4 Tips for Maintaining Your Heat Pump Fan

Heat pump unit on the side of a building
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For good heat pump fan health and long life from your stand-up unit, follow some basic maintenance steps outlined by service center pros.

Incorporating a few simple tips can keep your unit running clean and healthy at a low cost for operation.

1. Filter Changes

Heat pump and solar panels on a roof

Your heat pump fan will work harder if the filters are clogged, preventing a smooth flow of air.

The back pressure can create a vacuum that will compress the air below your fan, causing it to work harder and put stress on the motor.

Simply take out and clean or replace the air filter every one or two months during operation of the unit. Be sure to shut off the air system while doing maintenance to avoid injury.

You can find what types of filter you need by reading the specifications located on the side of the unit. On some models you can actually clean the filters out using an air compressor line, blowing from the outtake side.

2. Fan and Blower Cleaning

Another way to extend the efficiency and life of your heat pump fan is by cleaning the blades of any buildup or residue.

Turn off the main power to the unit and then you can open the top panel to access the fan blade and blower area.

Use a plastic-bristle brush and scrub down the fan blades themselves. Then clean out the residue from the unit's base and blower using a vacuum with a pole extension attached to it.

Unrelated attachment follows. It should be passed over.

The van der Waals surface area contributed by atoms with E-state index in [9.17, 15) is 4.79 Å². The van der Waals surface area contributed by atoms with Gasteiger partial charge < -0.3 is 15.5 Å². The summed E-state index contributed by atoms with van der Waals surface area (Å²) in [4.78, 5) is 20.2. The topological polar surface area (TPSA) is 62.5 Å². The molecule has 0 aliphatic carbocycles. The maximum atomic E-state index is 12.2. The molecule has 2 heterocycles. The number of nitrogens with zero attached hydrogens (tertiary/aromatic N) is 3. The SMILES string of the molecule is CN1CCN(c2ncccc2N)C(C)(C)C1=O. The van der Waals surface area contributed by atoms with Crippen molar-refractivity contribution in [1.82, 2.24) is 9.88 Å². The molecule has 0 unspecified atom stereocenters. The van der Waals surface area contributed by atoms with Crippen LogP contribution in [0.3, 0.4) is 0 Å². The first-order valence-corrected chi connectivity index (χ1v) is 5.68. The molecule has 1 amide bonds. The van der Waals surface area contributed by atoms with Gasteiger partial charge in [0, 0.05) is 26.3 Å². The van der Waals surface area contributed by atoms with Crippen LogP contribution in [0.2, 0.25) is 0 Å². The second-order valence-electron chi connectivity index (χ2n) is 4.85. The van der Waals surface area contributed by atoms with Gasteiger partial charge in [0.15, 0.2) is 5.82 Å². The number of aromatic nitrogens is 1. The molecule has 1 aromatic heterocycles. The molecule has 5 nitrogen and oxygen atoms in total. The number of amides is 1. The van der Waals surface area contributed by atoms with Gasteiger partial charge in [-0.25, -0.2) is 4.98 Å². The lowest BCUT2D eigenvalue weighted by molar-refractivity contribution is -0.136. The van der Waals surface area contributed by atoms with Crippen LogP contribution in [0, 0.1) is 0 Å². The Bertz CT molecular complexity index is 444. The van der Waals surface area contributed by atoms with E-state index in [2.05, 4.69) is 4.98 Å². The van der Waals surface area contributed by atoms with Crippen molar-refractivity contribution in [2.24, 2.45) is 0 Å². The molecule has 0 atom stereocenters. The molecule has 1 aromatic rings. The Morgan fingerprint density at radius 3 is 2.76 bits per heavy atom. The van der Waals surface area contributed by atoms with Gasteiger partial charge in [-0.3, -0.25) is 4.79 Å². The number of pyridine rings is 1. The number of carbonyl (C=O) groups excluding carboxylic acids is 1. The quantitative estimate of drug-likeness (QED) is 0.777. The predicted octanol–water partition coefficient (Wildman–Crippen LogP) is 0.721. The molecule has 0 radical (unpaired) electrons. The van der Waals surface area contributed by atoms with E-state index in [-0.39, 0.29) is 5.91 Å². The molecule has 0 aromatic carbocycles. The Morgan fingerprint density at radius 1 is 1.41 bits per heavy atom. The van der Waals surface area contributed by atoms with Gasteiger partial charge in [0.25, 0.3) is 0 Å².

You can also use a vacuum brush extension head to clean out the unit and the fan blades as well.

This build-up, if left unchecked, will cause the fan to run unevenly, which will affect its efficiency and possibly burn out the fan motor.

3. Clear Obstructions

heat pumps along the side of a building

Another thing that will affect the operation of the heat pump fan is plant leaves and other obstructions getting sucked into the sides of the unit.

This causes the fan to also create a vacuum back pressure that can shorten the life of the unit.

Be sure to keep all plant cover and other materials at least two to three feet from your blower unit outside the home.

While it is common to hide the unit in the yard using plants and bushes, ensure they cannot be pulled into the sides of the unit where the air is pulled in, or across the top where the fan blows out the heat exhaust.

4. Clearing the Thermostat Area

Inside your home you want to also be sure heated lights or lamps are not close to the thermostat for your blower.

If you have heat-inducing devices near the thermostat it can give an inaccurate reading of the actual temperature in the home or office, causing the heat pump fan to run even when it is not needed.

This will cut down on the utility bill as your blower will not turn on unless it is getting a true reading of the inside temperature.